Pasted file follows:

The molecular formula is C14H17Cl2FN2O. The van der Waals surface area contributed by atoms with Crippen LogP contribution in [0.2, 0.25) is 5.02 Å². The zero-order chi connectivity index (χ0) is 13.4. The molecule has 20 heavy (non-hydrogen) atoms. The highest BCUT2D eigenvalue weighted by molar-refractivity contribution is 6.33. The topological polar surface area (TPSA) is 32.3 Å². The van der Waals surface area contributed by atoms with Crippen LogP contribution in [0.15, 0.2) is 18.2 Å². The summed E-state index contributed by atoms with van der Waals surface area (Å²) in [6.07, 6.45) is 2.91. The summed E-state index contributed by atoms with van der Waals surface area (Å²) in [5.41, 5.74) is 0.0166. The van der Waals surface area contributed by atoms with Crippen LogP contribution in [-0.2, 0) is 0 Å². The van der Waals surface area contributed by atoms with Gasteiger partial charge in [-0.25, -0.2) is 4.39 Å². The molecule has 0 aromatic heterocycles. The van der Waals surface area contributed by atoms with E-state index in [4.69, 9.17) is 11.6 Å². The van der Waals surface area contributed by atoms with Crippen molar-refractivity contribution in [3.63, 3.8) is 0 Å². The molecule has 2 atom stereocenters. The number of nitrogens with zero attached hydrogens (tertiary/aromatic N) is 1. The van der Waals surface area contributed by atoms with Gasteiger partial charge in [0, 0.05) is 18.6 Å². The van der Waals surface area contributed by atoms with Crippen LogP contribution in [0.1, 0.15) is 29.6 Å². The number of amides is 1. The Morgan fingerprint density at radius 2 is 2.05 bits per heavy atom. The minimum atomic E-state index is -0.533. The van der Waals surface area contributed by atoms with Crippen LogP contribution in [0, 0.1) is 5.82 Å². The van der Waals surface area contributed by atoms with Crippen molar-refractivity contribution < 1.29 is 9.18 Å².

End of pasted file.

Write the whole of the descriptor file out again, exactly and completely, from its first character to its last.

The molecular formula is C14H17Cl2FN2O. The van der Waals surface area contributed by atoms with Crippen LogP contribution in [0.2, 0.25) is 5.02 Å². The zero-order chi connectivity index (χ0) is 13.4. The molecule has 20 heavy (non-hydrogen) atoms. The highest BCUT2D eigenvalue weighted by molar-refractivity contribution is 6.33. The topological polar surface area (TPSA) is 32.3 Å². The van der Waals surface area contributed by atoms with Crippen LogP contribution in [0.15, 0.2) is 18.2 Å². The summed E-state index contributed by atoms with van der Waals surface area (Å²) in [6.07, 6.45) is 2.91. The summed E-state index contributed by atoms with van der Waals surface area (Å²) in [5.41, 5.74) is 0.0166. The van der Waals surface area contributed by atoms with Crippen LogP contribution in [-0.2, 0) is 0 Å². The van der Waals surface area contributed by atoms with Gasteiger partial charge in [-0.25, -0.2) is 4.39 Å². The molecule has 0 aromatic heterocycles. The van der Waals surface area contributed by atoms with E-state index in [4.69, 9.17) is 11.6 Å². The van der Waals surface area contributed by atoms with Crippen molar-refractivity contribution in [3.63, 3.8) is 0 Å². The molecule has 2 atom stereocenters. The number of nitrogens with zero attached hydrogens (tertiary/aromatic N) is 1. The van der Waals surface area contributed by atoms with Gasteiger partial charge in [0, 0.05) is 18.6 Å². The van der Waals surface area contributed by atoms with Crippen LogP contribution in [0.1, 0.15) is 29.6 Å². The number of amides is 1. The Morgan fingerprint density at radius 2 is 2.05 bits per heavy atom. The minimum atomic E-state index is -0.533. The van der Waals surface area contributed by atoms with Crippen LogP contribution in [0, 0.1) is 5.82 Å². The van der Waals surface area contributed by atoms with Crippen molar-refractivity contribution < 1.29 is 9.18 Å².